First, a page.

Israeli police detained an Orthodox Jewish man carrying a small homemade bomb in Jerusalem on Thursday, as thousands of Israelis marched in support of gay rights in defiance of religious protesters.
“Police stopped a 32-year-old religious Jew who was carrying a homemade explosive device,” police spokesman Micky Rosenfeld said of the arrest before the annual Gay Pride march began.
About 7,000 police officers had deployed inside and around Jerusalem to protect the marchers—about 2,000 of them by police estimates—after threats from religious Jews, who take exception to the event being held in a city they hold sacred.
At a separate event some streets away, blocked behind police barriers, religious Jewish men in traditional black and white garb held a separate rally, intoning prayers against the march.
One man evaded police to approach marchers yelling: “Filth! Get out of Jerusalem!”. He was escorted away by police.
In 2005, an Orthodox Jew stabbed and wounded three marchers and fears of violence caused a march to be cancelled last year.
Among those walking the route under rainbow banners and balloons close to Jerusalem’s Old City, Judy Enteen, a mother from Jerusalem, held aloft a sign that read: “My gay son is a gift from God.”
“I want people to know that being gay is a gift,” she said.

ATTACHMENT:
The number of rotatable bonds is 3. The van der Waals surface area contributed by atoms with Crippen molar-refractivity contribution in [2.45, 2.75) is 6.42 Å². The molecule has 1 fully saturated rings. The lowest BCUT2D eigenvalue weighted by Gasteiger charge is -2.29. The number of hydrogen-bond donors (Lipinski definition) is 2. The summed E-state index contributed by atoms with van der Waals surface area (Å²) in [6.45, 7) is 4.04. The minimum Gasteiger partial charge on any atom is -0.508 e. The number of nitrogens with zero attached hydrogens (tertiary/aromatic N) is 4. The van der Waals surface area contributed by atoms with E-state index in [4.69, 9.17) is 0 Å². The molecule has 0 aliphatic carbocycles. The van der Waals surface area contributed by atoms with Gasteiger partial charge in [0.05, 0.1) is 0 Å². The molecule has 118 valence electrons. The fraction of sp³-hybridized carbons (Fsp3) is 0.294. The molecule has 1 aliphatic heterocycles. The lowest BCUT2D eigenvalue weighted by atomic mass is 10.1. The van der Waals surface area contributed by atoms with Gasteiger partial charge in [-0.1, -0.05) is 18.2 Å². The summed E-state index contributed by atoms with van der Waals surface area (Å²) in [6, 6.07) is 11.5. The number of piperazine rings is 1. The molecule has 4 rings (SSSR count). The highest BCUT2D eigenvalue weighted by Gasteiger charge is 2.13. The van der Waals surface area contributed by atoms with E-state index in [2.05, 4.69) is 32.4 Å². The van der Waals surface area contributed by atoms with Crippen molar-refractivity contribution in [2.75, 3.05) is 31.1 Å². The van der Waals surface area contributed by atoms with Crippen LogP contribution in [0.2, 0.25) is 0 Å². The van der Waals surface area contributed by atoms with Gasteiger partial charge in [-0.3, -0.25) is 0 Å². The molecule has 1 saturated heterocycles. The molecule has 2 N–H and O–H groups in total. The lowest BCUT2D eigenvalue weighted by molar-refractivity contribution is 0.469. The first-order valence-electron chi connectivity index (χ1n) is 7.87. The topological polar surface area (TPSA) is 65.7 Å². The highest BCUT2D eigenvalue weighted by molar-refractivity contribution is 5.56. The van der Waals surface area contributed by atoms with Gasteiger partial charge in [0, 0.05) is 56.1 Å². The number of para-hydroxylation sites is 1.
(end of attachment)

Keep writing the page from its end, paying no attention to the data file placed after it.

Deep divide over parade
Disputes over whether to hold the parade in the city have showcased one of many divides in Israeli society and raised questions about how to ensure the religious nature of Jerusalem, sacred to three major religions, is not compromised.
Many devout Jews, Muslims and Christians view homosexuality as an abomination. Most Jewish residents of Jerusalem are religious. A similar Gay Pride march in Israel’s secular metropolis Tel Aviv passed without incident earlier this month.
Noa Satat, chairwoman of Open House, the organization which fought a series of court challenges for the right to demonstrate, told Reuters: “We are thrilled to be here today, celebrating our freedom of speech in the center of Jerusalem.”
A rally planned to take place at the end of the parade was cancelled, however, following a dispute between the organizers and the Jerusalem city authorities.
Police have arrested more than 130 ultra-Orthodox Jews in recent days after learning of plots to disrupt the march and during protests in Jerusalem and religious Jewish towns, where officers used water cannon to battle stone-throwing protesters.